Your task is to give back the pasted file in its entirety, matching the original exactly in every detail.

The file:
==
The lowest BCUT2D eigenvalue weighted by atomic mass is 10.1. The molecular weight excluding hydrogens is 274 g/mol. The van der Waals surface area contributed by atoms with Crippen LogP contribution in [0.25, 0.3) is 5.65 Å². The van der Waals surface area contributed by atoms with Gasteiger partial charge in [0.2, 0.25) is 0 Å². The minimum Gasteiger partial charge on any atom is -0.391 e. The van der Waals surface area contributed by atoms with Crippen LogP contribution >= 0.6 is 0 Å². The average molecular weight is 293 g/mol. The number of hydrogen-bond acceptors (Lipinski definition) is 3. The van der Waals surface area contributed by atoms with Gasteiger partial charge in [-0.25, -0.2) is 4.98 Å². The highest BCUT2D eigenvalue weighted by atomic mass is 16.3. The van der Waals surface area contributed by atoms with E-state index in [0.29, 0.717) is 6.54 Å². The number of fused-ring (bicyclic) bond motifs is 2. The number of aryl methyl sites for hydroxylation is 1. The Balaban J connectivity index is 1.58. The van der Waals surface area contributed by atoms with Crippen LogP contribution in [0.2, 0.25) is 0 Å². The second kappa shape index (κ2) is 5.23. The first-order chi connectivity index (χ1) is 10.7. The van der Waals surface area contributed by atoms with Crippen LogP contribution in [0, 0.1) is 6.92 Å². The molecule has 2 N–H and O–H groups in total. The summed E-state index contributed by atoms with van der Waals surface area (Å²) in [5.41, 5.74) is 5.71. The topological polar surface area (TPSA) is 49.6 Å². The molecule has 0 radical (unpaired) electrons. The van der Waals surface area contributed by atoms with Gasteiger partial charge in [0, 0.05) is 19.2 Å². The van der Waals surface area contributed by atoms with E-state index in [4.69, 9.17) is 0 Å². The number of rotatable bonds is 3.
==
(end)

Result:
The lowest BCUT2D eigenvalue weighted by atomic mass is 10.1. The molecular weight excluding hydrogens is 274 g/mol. The van der Waals surface area contributed by atoms with Crippen LogP contribution in [0.25, 0.3) is 5.65 Å². The van der Waals surface area contributed by atoms with Gasteiger partial charge in [0.2, 0.25) is 0 Å². The minimum Gasteiger partial charge on any atom is -0.391 e. The van der Waals surface area contributed by atoms with Crippen LogP contribution >= 0.6 is 0 Å². The average molecular weight is 293 g/mol. The number of hydrogen-bond acceptors (Lipinski definition) is 3. The van der Waals surface area contributed by atoms with Gasteiger partial charge in [-0.25, -0.2) is 4.98 Å². The highest BCUT2D eigenvalue weighted by atomic mass is 16.3. The van der Waals surface area contributed by atoms with E-state index in [0.29, 0.717) is 6.54 Å². The number of fused-ring (bicyclic) bond motifs is 2. The number of aryl methyl sites for hydroxylation is 1. The Balaban J connectivity index is 1.58. The van der Waals surface area contributed by atoms with Crippen LogP contribution in [0.2, 0.25) is 0 Å². The second kappa shape index (κ2) is 5.23. The first-order chi connectivity index (χ1) is 10.7. The van der Waals surface area contributed by atoms with Crippen LogP contribution in [0, 0.1) is 6.92 Å². The molecule has 2 N–H and O–H groups in total. The summed E-state index contributed by atoms with van der Waals surface area (Å²) in [5.41, 5.74) is 5.71. The topological polar surface area (TPSA) is 49.6 Å². The molecule has 0 radical (unpaired) electrons. The van der Waals surface area contributed by atoms with Gasteiger partial charge in [0, 0.05) is 19.2 Å². The van der Waals surface area contributed by atoms with E-state index in [4.69, 9.17) is 0 Å². The number of rotatable bonds is 3.